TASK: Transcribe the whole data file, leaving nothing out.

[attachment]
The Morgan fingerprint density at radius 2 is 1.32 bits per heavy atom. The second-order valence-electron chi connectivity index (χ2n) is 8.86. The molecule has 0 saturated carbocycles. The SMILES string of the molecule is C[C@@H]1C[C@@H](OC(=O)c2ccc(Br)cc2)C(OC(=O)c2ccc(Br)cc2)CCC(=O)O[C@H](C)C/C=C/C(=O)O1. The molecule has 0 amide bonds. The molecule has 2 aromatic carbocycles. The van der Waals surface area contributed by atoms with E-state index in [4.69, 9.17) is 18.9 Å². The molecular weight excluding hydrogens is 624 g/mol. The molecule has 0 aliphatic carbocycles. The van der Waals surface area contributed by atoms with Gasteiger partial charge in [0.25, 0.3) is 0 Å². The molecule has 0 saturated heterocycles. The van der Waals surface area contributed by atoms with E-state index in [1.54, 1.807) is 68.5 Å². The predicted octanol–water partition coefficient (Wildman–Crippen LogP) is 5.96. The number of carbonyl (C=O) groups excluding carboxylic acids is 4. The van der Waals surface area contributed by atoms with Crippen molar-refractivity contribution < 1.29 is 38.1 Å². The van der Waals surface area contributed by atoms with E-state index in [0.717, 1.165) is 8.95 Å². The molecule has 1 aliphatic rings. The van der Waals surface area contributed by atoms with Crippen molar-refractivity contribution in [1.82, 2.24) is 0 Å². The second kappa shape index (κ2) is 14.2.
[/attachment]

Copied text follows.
The Morgan fingerprint density at radius 2 is 1.32 bits per heavy atom. The second-order valence-electron chi connectivity index (χ2n) is 8.86. The molecule has 0 saturated carbocycles. The SMILES string of the molecule is C[C@@H]1C[C@@H](OC(=O)c2ccc(Br)cc2)C(OC(=O)c2ccc(Br)cc2)CCC(=O)O[C@H](C)C/C=C/C(=O)O1. The molecule has 0 amide bonds. The molecule has 2 aromatic carbocycles. The van der Waals surface area contributed by atoms with E-state index in [4.69, 9.17) is 18.9 Å². The molecular weight excluding hydrogens is 624 g/mol. The molecule has 0 aliphatic carbocycles. The van der Waals surface area contributed by atoms with Gasteiger partial charge in [0.25, 0.3) is 0 Å². The molecule has 0 saturated heterocycles. The van der Waals surface area contributed by atoms with E-state index in [1.54, 1.807) is 68.5 Å². The predicted octanol–water partition coefficient (Wildman–Crippen LogP) is 5.96. The number of carbonyl (C=O) groups excluding carboxylic acids is 4. The van der Waals surface area contributed by atoms with Crippen molar-refractivity contribution < 1.29 is 38.1 Å². The van der Waals surface area contributed by atoms with E-state index in [0.717, 1.165) is 8.95 Å². The molecule has 1 aliphatic rings. The van der Waals surface area contributed by atoms with Crippen molar-refractivity contribution in [1.82, 2.24) is 0 Å². The second kappa shape index (κ2) is 14.2.